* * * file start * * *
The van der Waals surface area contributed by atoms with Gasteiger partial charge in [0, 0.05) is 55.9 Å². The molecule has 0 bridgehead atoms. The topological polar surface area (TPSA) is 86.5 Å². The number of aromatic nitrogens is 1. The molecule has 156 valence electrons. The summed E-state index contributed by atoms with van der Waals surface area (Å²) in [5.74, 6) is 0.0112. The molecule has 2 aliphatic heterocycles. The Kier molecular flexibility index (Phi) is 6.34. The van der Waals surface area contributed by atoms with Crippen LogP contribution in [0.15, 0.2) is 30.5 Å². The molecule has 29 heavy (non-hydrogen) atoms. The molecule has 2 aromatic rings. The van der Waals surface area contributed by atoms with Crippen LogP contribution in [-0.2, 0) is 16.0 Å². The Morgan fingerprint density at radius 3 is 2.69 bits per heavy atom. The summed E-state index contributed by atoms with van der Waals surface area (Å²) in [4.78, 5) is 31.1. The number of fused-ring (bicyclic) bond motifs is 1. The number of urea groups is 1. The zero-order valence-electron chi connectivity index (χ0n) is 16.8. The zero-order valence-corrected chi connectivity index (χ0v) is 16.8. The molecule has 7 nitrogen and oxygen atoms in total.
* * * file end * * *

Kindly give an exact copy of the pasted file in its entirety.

The van der Waals surface area contributed by atoms with Gasteiger partial charge in [0, 0.05) is 55.9 Å². The molecule has 0 bridgehead atoms. The topological polar surface area (TPSA) is 86.5 Å². The number of aromatic nitrogens is 1. The molecule has 156 valence electrons. The summed E-state index contributed by atoms with van der Waals surface area (Å²) in [5.74, 6) is 0.0112. The molecule has 2 aliphatic heterocycles. The Kier molecular flexibility index (Phi) is 6.34. The van der Waals surface area contributed by atoms with Crippen LogP contribution in [0.15, 0.2) is 30.5 Å². The molecule has 29 heavy (non-hydrogen) atoms. The molecule has 2 aromatic rings. The van der Waals surface area contributed by atoms with Crippen LogP contribution in [-0.2, 0) is 16.0 Å². The Morgan fingerprint density at radius 3 is 2.69 bits per heavy atom. The summed E-state index contributed by atoms with van der Waals surface area (Å²) in [4.78, 5) is 31.1. The number of fused-ring (bicyclic) bond motifs is 1. The number of urea groups is 1. The zero-order valence-electron chi connectivity index (χ0n) is 16.8. The zero-order valence-corrected chi connectivity index (χ0v) is 16.8. The molecule has 7 nitrogen and oxygen atoms in total.